It’s really action-oriented, detailed advice that you need if you want your clothing company to be successful. If you started a clothing company and you have somewhere under $100,000 a year in sales, there’s little adjustments that you can make that will bump you up to that next level.

Jonny Nastor: Excellent.,, Sticker Junkie, and Eric Ries’ Lean Startup. We’ll have links in the show notes so that they are super easy for everyone to find, and definitely check out

Andrea, thank you so much for taking the time to stop by today. I really, really appreciate it, and please keep doing what you’re doing, because it’s awesome and really inspiring to watch.

Andrea Lake: Thanks for having so much, Jon. I really appreciate it, and I love everything you’re doing for entrepreneurship.

Jonny Nastor: Thank you very much.

Andrea, thank you so much. That was a lot of fun, and that was a really cool conversation. You said some really cool stuff. I mean, I even responded to you right after we’ve recorded this, and I had to write a new article for If you haven’t read my articles on, go check them out. Go to and in the search box, type in ‘Nastor,’ I guess ‘Jon Nastor,’ and you’ll find them. But I was inspired by what she said. Just in this conversation, I had to write an article right after, and I was like, “Can I use that? Can I use your stuff?”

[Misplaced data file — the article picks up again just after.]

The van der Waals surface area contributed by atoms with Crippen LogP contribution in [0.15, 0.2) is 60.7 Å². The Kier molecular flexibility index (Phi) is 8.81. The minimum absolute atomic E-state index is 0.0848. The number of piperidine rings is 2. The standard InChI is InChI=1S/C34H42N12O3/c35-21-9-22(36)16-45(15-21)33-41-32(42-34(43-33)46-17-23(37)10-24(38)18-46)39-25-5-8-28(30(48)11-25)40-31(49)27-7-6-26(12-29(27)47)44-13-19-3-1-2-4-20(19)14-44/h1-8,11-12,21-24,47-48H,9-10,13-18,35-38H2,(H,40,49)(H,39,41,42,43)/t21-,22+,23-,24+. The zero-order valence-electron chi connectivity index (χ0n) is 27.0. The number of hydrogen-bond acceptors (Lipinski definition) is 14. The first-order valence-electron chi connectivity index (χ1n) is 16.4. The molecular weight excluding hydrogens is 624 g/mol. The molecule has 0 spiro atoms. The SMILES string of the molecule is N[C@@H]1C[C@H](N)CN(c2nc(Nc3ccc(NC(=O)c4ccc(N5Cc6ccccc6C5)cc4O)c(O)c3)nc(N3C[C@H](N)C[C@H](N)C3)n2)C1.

Andrea responded very nicely, like, “Yeah of course, that would be cool.” We did it. We got published, and it was great. I love the inspiration that I instantly took from the conversation. That was cool, but that’s not the hack. That should have probably been the hack, but I’ve already used it, right?

There was several other really, really smart things that Andrea said. There was, but she said this one thing. She had this one other thing that really, really stuck out to me. Did you get it? Did you hear it? Let’s do it. Let’s find the hack.

Andrea Lake: I think also, a lot of times, we count stuff a little bit too soon. People think the first day that they throw a website up, that like they’re going to be rich. A far better way to look at it is the first day that you throw the website up, that is the worst that your website is ever going to look. It’s the worst product offering you’re ever going to have because you’re just going to keep improving it from there.